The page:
Try practicing mindfulness and loving kindness at regular times during the day, such as every time you wash dishes, while you are driving to work, or while you use the restroom. Ritualizing your practice of mindfulness will eventually make the practice habitual, which will support your being mindful more often throughout your day. Eventually, you might find that you start becoming spontaneously mindful, or spontaneously practicing loving kindness. This is a sign that you are becoming more established in the practice of mindfulness, i.e., you are living more in the present moment. If you are very motivated, you might work toward being mindful throughout the day. But don’t be too hard on yourself. Even just one minute of mindfulness is better than nothing. Eventually it will be two minutes, then three, then ten, then an hour, and so on. Remember that it is a gradual practice of cultivating awareness and equanimity throughout your day.

Please Note

It is important to remember that mindfulness involves a process of waking up to one’s inner reality, thereby becoming more conscious of one’s subconscious experience. Sometimes, the practice of mindfulness can illuminate some uncomfortable sensations within the body. Moreover, while developing awareness and equanimity does make one more calm and resilient, it also makes one’s experience of the body more vivid. Therefore, while living mindfully for an extended period, people may acknowledge you as seeming very peaceful and calm, while your inner experience may be vivid and intense at times. Individuals who have experienced severe trauma or have a mental health diagnosis should speak with a mindfulness expert before taking on a mindfulness practice, as going inside may be overwhelming for some, and may result in dissociation or exacerbate an existing condition. Those who wish to take on a more serious meditation practice should consult an expert as well.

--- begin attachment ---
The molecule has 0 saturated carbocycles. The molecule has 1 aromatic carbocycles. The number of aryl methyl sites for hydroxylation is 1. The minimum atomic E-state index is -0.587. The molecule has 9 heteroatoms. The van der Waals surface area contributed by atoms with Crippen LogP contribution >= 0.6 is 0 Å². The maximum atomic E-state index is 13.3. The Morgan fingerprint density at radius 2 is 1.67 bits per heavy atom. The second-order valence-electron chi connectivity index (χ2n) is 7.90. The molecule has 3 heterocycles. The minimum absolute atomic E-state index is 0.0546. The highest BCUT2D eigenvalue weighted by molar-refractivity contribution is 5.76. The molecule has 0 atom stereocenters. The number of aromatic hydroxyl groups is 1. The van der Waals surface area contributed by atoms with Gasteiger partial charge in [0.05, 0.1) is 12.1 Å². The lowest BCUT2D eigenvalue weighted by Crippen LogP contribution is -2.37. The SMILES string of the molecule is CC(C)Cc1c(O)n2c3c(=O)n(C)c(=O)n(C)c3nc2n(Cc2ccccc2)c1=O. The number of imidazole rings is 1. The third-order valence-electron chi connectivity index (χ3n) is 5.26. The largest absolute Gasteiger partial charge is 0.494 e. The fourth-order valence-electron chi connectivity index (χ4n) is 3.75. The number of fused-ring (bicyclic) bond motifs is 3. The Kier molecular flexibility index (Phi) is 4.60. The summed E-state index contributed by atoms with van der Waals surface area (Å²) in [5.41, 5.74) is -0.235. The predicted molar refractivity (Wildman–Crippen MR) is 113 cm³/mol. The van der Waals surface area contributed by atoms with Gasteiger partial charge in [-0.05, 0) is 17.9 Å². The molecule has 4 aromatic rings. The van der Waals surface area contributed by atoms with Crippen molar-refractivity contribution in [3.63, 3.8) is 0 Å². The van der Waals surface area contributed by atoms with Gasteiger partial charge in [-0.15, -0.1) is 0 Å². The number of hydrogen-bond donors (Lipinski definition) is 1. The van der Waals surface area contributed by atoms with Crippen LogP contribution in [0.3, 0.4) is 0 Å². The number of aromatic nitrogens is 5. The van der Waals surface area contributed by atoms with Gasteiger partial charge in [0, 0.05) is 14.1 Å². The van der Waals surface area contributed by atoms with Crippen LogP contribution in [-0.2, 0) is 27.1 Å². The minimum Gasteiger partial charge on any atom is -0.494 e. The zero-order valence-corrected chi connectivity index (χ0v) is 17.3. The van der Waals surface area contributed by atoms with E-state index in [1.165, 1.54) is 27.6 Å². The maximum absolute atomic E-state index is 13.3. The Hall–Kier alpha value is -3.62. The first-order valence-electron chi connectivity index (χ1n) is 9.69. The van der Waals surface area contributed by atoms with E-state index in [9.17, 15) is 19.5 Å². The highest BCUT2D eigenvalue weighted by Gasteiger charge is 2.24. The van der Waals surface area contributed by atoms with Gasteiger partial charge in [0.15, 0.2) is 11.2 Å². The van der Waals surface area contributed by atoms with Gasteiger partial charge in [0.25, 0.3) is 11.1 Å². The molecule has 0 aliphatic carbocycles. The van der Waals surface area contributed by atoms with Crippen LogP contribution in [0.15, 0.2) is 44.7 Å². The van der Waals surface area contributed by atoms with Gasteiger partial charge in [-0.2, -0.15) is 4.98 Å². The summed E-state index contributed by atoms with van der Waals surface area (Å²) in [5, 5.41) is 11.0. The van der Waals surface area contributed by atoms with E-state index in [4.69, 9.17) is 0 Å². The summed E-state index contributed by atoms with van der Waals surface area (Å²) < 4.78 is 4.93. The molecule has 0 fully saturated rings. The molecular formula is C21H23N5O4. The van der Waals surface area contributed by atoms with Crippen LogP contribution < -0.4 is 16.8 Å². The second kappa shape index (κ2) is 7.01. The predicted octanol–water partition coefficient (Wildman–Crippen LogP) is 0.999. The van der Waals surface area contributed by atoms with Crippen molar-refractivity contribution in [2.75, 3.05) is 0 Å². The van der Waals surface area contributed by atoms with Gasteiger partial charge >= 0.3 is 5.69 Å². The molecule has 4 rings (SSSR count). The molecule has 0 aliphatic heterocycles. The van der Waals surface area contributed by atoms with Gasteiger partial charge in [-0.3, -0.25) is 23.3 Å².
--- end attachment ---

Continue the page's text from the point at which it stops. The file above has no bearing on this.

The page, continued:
Author

  • Dr. Craig Mehrmann holds a Master of Public Health (MPH) and graduate certificates in Humanitarian Health and Health Finance and Management from Johns Hopkins Bloomberg School of Public Health, a Doctorate in Naturopathic Medicine (ND) from the National University of Natural Medicine, and a Bachelor's in Science (BS) in Neuroscience from the University of Massachusetts Amherst. He serves as the founder and Executive Director of Whole Systems Healthcare and is a Medical Service Corps Officer in the 41st Infantry Brigade Combat Team of the Oregon Army National Guard.